madness. he's right. the whole idea of using food to make motor fuel is absolute madness. and it should be stopped now. dagen: what would be -- because you have a way out for the federal government, you think it would take something pretty dramatic in terms of dealing with the ethanol refineries to really extract uncle sam from this business? >> well, i think what could happen that we've had these mandates, there's been about 20 billion dollars or so invested in all of the ethanol production capacity in the united states. look, let's buy them out and shut them down now. we've already heard from the united nations food and agricultural organization asking for the renewable fuel standard to be waived. we heard recently just in the last few days from the international food policy research institute that this mandate be waived. we've seen a quadrupling of corn prices in the last seven years. a lot of that driven by the corn ethanol scam. this is the longest-running robbery of taxpayers in modern american history. it should be stopped. dagen: but you have in recent
years seen a backing away, have you not, in terms of the subsidies going to the refiners, have you not? what changes do you think -- like it was the three-legged stool that you have talked about before with the subsidies and then the imported ethanol and then also the blending mandate, how does that stool look two years from now? >> well, i think it looks -- likely looks increasingly wobbly because yes we have done away with the subsidies. they ended at the end of last year, but we still have the mandates and remember the amount of ethanol blended into the gasoline pool continues to rise over the coming years. congress is going to have to address this. but just to give you an idea, dagen, about what this whole system has become. the u.s. is now exporting corn ethanol to brazil and imported sugar based ethanol from brazil. i mean this is crazy. it is a prime example of how corrupting this whole ethanol mandate has been in the market.
dagen: robert, good to see you. good to speak with you as always. you are welcome back any time. i hope to see you again soon. breaking news, europe's markets are closed. how did they do, ashley? ashley: well, for the most part down dagen. the latest purchasing manager's index out of europe showing that the euro region could be headed for recession in third quarter. the latest prediction showing the economy contracting 1/2% which would be by the way the worst quarter in 3 1/2 years. this weighing a little on the european markets. at the closing bell, let's take a look. the ftse in london have been flat all day, pretty much stayed that way. cac in paris down about 1%. same story on the dax in frankfurt. french president in berlin today to meet with german chancellor merkel as the two biggest economic powers in the euro zone rye to determine what should be done -- try to determine what should be done. the german leader will then meet with greek prime minister tomorrow in berlin who will be there to ask for more time to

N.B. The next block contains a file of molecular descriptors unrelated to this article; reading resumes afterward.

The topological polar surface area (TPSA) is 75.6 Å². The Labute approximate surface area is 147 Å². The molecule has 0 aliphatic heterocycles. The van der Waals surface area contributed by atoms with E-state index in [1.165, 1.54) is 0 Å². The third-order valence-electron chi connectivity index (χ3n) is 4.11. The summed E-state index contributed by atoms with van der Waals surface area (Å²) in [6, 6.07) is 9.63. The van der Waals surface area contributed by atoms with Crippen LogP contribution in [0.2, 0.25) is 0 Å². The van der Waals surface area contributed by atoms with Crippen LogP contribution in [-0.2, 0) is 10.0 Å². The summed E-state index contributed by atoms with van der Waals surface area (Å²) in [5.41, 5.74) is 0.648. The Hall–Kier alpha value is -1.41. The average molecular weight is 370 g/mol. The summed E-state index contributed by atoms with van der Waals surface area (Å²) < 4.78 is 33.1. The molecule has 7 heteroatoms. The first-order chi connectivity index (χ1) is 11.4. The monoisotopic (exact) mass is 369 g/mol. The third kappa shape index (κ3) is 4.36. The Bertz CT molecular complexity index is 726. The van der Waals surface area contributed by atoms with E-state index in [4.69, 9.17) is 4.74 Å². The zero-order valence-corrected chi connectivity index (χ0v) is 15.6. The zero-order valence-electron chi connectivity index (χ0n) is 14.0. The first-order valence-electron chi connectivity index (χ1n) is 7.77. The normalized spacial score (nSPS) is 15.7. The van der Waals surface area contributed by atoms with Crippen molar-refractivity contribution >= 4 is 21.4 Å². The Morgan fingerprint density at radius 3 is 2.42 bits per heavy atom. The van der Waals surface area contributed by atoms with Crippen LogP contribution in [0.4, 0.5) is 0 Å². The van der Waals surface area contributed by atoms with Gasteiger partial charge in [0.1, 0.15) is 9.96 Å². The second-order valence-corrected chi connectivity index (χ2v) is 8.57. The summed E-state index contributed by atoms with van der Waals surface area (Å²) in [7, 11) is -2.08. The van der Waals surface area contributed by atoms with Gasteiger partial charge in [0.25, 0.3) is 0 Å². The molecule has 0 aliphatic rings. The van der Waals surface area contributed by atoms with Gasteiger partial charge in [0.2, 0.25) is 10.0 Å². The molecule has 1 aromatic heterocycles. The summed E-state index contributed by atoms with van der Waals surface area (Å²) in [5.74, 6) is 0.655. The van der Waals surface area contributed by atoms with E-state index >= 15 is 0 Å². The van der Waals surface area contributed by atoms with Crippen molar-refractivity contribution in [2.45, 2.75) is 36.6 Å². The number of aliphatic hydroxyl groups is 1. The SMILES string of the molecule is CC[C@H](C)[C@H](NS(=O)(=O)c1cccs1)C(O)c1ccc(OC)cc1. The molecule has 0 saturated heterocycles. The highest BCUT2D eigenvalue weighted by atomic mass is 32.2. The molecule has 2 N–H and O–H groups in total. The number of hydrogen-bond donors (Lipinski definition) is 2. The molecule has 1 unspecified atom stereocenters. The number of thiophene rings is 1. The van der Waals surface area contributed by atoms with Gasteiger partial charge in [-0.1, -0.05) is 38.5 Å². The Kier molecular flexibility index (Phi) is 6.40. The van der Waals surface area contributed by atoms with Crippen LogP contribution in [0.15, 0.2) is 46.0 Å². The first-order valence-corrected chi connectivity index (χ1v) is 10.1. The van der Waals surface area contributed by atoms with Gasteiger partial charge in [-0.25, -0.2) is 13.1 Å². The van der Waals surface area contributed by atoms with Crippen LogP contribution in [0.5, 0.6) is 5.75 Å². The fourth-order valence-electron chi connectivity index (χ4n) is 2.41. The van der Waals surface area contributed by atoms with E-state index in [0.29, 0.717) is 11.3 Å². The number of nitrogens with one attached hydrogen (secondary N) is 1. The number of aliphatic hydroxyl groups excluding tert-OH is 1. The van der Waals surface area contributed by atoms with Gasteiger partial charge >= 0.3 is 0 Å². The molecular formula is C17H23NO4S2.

carry out reforms and spending cuts. now ahead of that meeting, germany's finance minister says giving greece more time will not resolve the debt-ridden country's problems. so nice message there. talking of merkel -- [inaudible] -- list of 100 most powerful women in the world. a note on the voting, dagen mcdowell's name was not included other than madame merkel's title would have been in serious trouble. dagen: i don't care if i'm in 1500th place. i don't want my face super imposed and have loser leo dicaprio with his arms around
me. i could do better than that. ashley: i'm sure you could. dagen: thanks, ashley. the mayor of tampa ready to shut things down on the republican national convention if the weather gets worse. we will talk to him coming up. first take a look at your treasury markets, the yield on the ten year is down. it's down at 1.68%. again, you worry about the economy. there you go. the 30 year down as well. tdd#: 1-800-345-2550 wh i'm trading, i'm totally focused.
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>> i'm lori rothman with your fox business brief. down for a fourth day. putting index on track for the longest losing streak in three weeks. jobless claims unexpectedly rose. the total to 372,000. united airlines plan to increase the number of international flights. boeing's new 787 wants the plane delivered starting january. the airline will use the dreamliner to fly from japan and africa with extra flights being added at the end of march to china. now, united will be the first u.s. carrier to receive the new plane, which is expected to be delivered next month. the airline has 50 of them on order. and that's the latest from the fox business network. giving you the power to prosper.